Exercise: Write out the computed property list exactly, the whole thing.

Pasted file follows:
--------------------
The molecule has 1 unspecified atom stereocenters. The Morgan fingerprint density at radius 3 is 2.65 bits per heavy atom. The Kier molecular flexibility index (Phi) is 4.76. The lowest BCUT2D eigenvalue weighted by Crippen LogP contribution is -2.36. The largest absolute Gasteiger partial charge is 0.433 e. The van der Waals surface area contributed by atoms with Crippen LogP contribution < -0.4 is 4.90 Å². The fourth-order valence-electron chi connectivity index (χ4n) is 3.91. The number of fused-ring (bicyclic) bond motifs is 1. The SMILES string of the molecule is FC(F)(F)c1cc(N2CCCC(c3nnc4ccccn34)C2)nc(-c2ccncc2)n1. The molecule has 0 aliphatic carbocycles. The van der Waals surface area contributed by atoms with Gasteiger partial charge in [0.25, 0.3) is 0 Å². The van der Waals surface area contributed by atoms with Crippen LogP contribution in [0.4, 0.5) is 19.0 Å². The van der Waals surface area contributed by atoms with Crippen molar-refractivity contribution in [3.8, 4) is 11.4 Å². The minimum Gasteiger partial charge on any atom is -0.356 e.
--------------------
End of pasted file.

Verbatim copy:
The molecule has 1 unspecified atom stereocenters. The Morgan fingerprint density at radius 3 is 2.65 bits per heavy atom. The Kier molecular flexibility index (Phi) is 4.76. The lowest BCUT2D eigenvalue weighted by Crippen LogP contribution is -2.36. The largest absolute Gasteiger partial charge is 0.433 e. The van der Waals surface area contributed by atoms with Crippen LogP contribution < -0.4 is 4.90 Å². The fourth-order valence-electron chi connectivity index (χ4n) is 3.91. The number of fused-ring (bicyclic) bond motifs is 1. The SMILES string of the molecule is FC(F)(F)c1cc(N2CCCC(c3nnc4ccccn34)C2)nc(-c2ccncc2)n1. The molecule has 0 aliphatic carbocycles. The van der Waals surface area contributed by atoms with Gasteiger partial charge in [0.25, 0.3) is 0 Å². The van der Waals surface area contributed by atoms with Crippen LogP contribution in [0.4, 0.5) is 19.0 Å². The van der Waals surface area contributed by atoms with Crippen molar-refractivity contribution in [3.8, 4) is 11.4 Å². The minimum Gasteiger partial charge on any atom is -0.356 e.